It rains in Ireland. It’s now been three days straight of non-stop rain, with flooding in places and all-round general soddenness. The emerald isle wouldn’t be so green without it I suppose, but a break from the grey would be welcome.
Most of us feel a bit down on these dark days – why does the weather affect our state of mind? Perhaps it’s linked with food production when it can be a matter of life and death and the success, or otherwise, of crops. Maybe the mind sends warnings when the sun disappears since the body needs Vitamin D. Or maybe we just hate having wet socks.
Not long ago I spent some time in Bergen in Western Norway and came to understand what was meant by the phrase ‘coming down in stair-rods’. The heavy, solid rain just did not stop. Apparently Bergen, known as the city of the seven mountains, is the wettest city in Europe. And yet Norwegians, and Scandinavians in general, are among the happiest people on the planet and regularly top the happiness index. What’s going on?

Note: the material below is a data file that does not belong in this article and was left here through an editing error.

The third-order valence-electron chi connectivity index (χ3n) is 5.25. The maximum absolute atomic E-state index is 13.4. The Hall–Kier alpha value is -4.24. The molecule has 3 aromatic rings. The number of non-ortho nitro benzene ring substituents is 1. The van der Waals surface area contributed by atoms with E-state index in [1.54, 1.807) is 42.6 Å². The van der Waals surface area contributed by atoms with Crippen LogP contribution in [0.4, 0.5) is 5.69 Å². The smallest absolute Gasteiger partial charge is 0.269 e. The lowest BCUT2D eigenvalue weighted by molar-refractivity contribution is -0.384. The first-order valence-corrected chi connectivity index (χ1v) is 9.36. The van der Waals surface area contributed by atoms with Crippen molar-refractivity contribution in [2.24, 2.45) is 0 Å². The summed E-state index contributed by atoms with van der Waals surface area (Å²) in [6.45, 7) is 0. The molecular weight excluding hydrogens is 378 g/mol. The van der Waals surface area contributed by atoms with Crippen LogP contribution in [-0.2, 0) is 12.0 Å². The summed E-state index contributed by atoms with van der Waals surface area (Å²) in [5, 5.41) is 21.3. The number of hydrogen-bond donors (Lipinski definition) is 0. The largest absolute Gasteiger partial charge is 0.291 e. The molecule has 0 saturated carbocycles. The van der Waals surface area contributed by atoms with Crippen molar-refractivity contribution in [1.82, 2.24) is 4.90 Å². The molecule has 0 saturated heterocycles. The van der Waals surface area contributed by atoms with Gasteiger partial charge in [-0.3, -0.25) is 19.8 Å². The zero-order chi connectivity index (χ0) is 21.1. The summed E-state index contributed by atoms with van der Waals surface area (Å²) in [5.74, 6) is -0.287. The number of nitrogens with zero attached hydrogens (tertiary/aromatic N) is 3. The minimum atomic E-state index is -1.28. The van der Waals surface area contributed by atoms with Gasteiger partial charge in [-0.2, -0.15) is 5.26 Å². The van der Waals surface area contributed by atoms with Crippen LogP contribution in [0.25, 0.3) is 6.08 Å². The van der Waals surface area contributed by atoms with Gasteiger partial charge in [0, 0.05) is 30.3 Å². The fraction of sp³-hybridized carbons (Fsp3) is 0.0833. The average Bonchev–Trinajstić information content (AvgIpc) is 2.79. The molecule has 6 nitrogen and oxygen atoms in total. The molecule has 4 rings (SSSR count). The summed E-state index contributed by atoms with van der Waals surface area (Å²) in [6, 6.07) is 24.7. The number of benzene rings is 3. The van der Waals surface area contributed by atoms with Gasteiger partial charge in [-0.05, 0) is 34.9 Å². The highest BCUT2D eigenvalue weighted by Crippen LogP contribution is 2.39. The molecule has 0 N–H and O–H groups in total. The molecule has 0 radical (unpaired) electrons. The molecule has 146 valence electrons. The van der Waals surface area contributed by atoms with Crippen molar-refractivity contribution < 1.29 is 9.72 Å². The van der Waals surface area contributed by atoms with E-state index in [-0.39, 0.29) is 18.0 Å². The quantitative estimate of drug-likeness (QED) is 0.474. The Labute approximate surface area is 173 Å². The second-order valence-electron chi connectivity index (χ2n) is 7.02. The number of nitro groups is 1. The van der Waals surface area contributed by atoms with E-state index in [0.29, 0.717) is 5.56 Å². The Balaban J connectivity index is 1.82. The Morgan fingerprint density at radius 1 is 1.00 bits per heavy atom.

Talk to anyone from any of these countries and they’ll simply shake their heads and wonder what the problem is with darkness and cold and rain. Danish hygge has had a bit of a moment in recent years as us Celts try to learn from our Viking neighbours: snuggle under blankets, light candles, bake cakes and most of all – get outside.
No matter the weather, wrap up warm, grab an umbrella and hat and gloves and just go out the door. It keeps our Nordic neighbours sane and we can do the same. This could also lead to an important mind shift as we prepare for the challenges of winter, seeing them as an opportunity to hibernate, rest, and appreciate simple pleasures like sipping hot chocolate while listening to the rain on the windows.